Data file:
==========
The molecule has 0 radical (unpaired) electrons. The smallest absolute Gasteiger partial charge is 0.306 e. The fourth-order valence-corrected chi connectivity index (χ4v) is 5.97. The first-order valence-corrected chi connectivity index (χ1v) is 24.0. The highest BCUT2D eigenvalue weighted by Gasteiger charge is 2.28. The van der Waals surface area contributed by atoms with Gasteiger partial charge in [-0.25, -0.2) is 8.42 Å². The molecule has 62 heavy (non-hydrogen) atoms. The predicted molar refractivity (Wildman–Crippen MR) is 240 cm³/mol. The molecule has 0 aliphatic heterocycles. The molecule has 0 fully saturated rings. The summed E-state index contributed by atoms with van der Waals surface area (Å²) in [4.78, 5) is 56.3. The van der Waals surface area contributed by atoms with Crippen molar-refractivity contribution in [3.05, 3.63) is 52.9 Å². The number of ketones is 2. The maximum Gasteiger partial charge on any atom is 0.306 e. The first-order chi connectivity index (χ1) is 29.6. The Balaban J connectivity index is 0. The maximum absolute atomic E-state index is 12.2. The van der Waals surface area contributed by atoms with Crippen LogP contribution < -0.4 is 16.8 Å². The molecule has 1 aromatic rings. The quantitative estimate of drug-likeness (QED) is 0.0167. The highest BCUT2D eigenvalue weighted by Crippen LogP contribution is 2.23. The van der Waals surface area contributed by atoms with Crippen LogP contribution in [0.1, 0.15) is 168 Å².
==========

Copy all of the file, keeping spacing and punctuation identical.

The molecule has 0 radical (unpaired) electrons. The smallest absolute Gasteiger partial charge is 0.306 e. The fourth-order valence-corrected chi connectivity index (χ4v) is 5.97. The first-order valence-corrected chi connectivity index (χ1v) is 24.0. The highest BCUT2D eigenvalue weighted by Gasteiger charge is 2.28. The van der Waals surface area contributed by atoms with Gasteiger partial charge in [-0.25, -0.2) is 8.42 Å². The molecule has 62 heavy (non-hydrogen) atoms. The predicted molar refractivity (Wildman–Crippen MR) is 240 cm³/mol. The molecule has 0 aliphatic heterocycles. The molecule has 0 fully saturated rings. The summed E-state index contributed by atoms with van der Waals surface area (Å²) in [4.78, 5) is 56.3. The van der Waals surface area contributed by atoms with Crippen molar-refractivity contribution in [3.05, 3.63) is 52.9 Å². The number of ketones is 2. The maximum Gasteiger partial charge on any atom is 0.306 e. The first-order chi connectivity index (χ1) is 29.6. The Balaban J connectivity index is 0. The maximum absolute atomic E-state index is 12.2. The van der Waals surface area contributed by atoms with Crippen LogP contribution < -0.4 is 16.8 Å². The molecule has 1 aromatic rings. The quantitative estimate of drug-likeness (QED) is 0.0167. The highest BCUT2D eigenvalue weighted by Crippen LogP contribution is 2.23. The van der Waals surface area contributed by atoms with Crippen LogP contribution in [0.1, 0.15) is 168 Å².